“Breaker, breaker, do you read me?”

Have you ever watched those American or maybe Aussie doco/reality TV things where the main characters are truckies traversing the countryside and meeting deaths door but thanks to their resilience and expertise they live to tell the tale. They are usually presented in a nail biting context so viewer is left cliffhanging at ad breaks and then they all end up back at the depot reliving the event with their mates.

Wellllll…Gilbert & I headed off down South with our little yard truck and a tandem hitched on a buying trip and we were laughing at the phrases and ways these were presented…then we had our own little death defying moment, (not really) and on the way home were in fits of laughter as we turned it in one of those docos. Please excuse gross exaggerations and in no way at anytime did we ACTUALLY fear for our lives, except maybe when the earthquake struck…

…They were heading South with a truck and trailer unit and this was going to be a real long haul with little sleep as people were depending on that load to be back by Tuesday Night. Pressure was on as they hit the highway to make good time so a thermos and sandwich provided sustenance and the music blared as they made their way down the Island. Breaking News let them know Cyclone Harry was on its way. Could they do this trip if the Cyclone hit the country as predicted? They’d just have to chance it. Arriving in Upper Hutt after the GPS sent them down narrow valleys and up long winding hills instead just over the main highway, meant Gilbert couldn’t let his concentration lapse for a moment or they’d both be killed. That wasn’t an option as they’d barely seen baby grandchild no.8 and besides, Gilbert had a spa job booked in for Wednesday am.

Finally arriving there and the tractor inspected it took some good old Kiwi ingenuity to get it on the truck. Time and time again Gilbert tried to straddle the ramps but the steep and unsteady nature of these things meant it was touch and go for a while. Rudolf, (sorry but that WAS his name) guided Gilbert and finally they arrived back at the house to reflect on how bad it could’ve been if it had gone wrong.

When Tricia’s phone rang she moved away to under the veranda to talk to Steve who was organising their next load but just as she answered she felt the ground shaking beneath her. She knew this had to be wrong but nobody else seemed to notice. “Hey, whats that she called? Is this OK?”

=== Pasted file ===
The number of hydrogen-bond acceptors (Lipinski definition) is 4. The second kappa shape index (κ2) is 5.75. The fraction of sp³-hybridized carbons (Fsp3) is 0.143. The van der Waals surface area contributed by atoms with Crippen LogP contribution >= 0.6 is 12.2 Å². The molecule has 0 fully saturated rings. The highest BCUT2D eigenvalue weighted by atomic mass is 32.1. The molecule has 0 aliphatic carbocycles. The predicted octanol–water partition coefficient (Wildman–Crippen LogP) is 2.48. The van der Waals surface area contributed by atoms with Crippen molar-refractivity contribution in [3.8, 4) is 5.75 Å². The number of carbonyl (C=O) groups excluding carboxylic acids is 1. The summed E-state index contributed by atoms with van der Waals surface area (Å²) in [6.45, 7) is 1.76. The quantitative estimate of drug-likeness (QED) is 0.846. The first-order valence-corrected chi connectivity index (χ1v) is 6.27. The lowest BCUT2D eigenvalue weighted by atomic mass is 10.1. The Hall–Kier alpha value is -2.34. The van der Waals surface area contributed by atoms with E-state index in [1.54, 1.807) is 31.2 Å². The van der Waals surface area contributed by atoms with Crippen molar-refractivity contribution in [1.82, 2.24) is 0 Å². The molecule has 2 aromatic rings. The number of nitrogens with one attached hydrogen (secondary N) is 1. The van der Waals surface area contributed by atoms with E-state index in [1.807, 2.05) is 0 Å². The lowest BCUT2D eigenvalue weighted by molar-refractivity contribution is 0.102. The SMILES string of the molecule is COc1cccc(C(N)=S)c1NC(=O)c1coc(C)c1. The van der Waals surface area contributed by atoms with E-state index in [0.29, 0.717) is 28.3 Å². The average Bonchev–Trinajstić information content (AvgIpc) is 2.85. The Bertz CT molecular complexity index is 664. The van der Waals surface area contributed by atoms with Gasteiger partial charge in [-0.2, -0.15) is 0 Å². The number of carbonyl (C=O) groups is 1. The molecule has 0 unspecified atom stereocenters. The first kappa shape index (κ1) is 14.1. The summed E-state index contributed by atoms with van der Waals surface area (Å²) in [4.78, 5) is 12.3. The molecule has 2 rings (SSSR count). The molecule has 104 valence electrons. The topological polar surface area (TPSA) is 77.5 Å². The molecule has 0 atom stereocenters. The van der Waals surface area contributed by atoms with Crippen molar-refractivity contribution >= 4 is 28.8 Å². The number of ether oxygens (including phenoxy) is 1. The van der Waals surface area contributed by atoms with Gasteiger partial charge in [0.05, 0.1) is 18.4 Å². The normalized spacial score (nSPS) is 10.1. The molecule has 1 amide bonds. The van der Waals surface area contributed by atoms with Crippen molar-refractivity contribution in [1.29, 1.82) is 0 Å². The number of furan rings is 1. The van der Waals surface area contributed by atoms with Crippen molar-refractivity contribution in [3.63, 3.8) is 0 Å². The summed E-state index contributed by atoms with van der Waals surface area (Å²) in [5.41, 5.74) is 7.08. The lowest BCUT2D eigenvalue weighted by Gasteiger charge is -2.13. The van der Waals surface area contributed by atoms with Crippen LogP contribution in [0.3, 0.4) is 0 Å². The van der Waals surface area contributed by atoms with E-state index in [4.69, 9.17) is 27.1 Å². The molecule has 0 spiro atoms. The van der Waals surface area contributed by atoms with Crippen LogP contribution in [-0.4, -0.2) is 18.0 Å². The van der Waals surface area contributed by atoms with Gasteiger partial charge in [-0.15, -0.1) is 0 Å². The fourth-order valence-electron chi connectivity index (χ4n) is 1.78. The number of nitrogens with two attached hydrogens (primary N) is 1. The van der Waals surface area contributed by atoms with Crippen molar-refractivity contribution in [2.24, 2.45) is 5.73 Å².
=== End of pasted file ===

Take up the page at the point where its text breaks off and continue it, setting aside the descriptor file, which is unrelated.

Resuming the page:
“No” said Steve on the phone. “Its an earthquake and its a BIG one.” The wind chimes were jingling violently. The phone line went dead and Tricia knew she had to get out. The building could go at any time. She would be trapped and Gilbert wouldn’t have anyone to make the thermos and sandwich for the homeward trip. There was no way around it but to move, and move quickly. She managed to get past the flower garden that was between her and the men who only now realised something was a miss. “Are you alright?” Rudolf asked.”That could have been nasty.”

They had a cup of tea to restore their nerves before taking the main road that Rudolf guided them to (which Tom Tom should have known about) and arrived where they were to crash for the night. With strong winds and more threatening heavy rain, they loaded up what was left of the statues in the dark (Earthquake remember), so they could leave early in the morning. A bottle or two of red meant they didn’t worry about aftershocks that night and they left after just coffee feeling the pressure of the trip ahead. They couldn’t wait a minute longer.

The cyclone was making its way down the country. Steady rain and rising winds were making negotiating this stretch of road difficult. On the highway around the Tararua Ranges Gilbert deftly managed the gears and the hundreds of camper vans on the road when he suddenly noticed a flapping strop. “We’ll have to stop” he said, but where? There were no stopping bays and it was a few miles ahead he saw another strop was dangling. It was imperative they stop and see what was happening when a roadside area opened up in front of them. Gilbert judging it right managed to get off the road and in the driving rain he surveyed the damage. Two strops broken. The tractor could come off at any time. Gilbert knew everything depended on him. Tricia was hopeless in these situations.

There was more.  The rain form the cyclone meant the river beside them was rising at an alarming rate. Would it breach it banks and flood the road. Gilbert would have to hurry. He undid what they had and redid them. It took time that they didn’t have, but he had to get this right. If the tractor came off it could mean a serious accident. People could lose lives and he would be late for his spa job. He wasn’t going to let that happen. They got on their way again but they would now have to stop in Taupo for chains. The strops weren’t going to cut it any longer.   

They searched to find a place where he could get his load off the road and the Taupo Top Ten holiday park with its exorbitant peak rates was the only option. They settled in knowing if they couldn’t get the chains they needed, they might not ever get home again. Tricia crushed her thumb in the dark night going to the toilet. (I know). She wasn’t going to be much help now. He would only be able to depend on her talking to keep him awake.

They were able to get the chains to secure the tractor and headed off. It was a worry, would Tricia’s talking be enough to keep Gilbert awake or would it put them both to sleep? They got home safely stopping only for pies and quick checks and meeting up with the YardArt team that afternoon was a relief. They had done it, despite the odds of a Cyclone and an Earthquake. There was no wine needed for a deep sleep that night!Image 

Well it was a truck and trailer…I wasn’t lying… 

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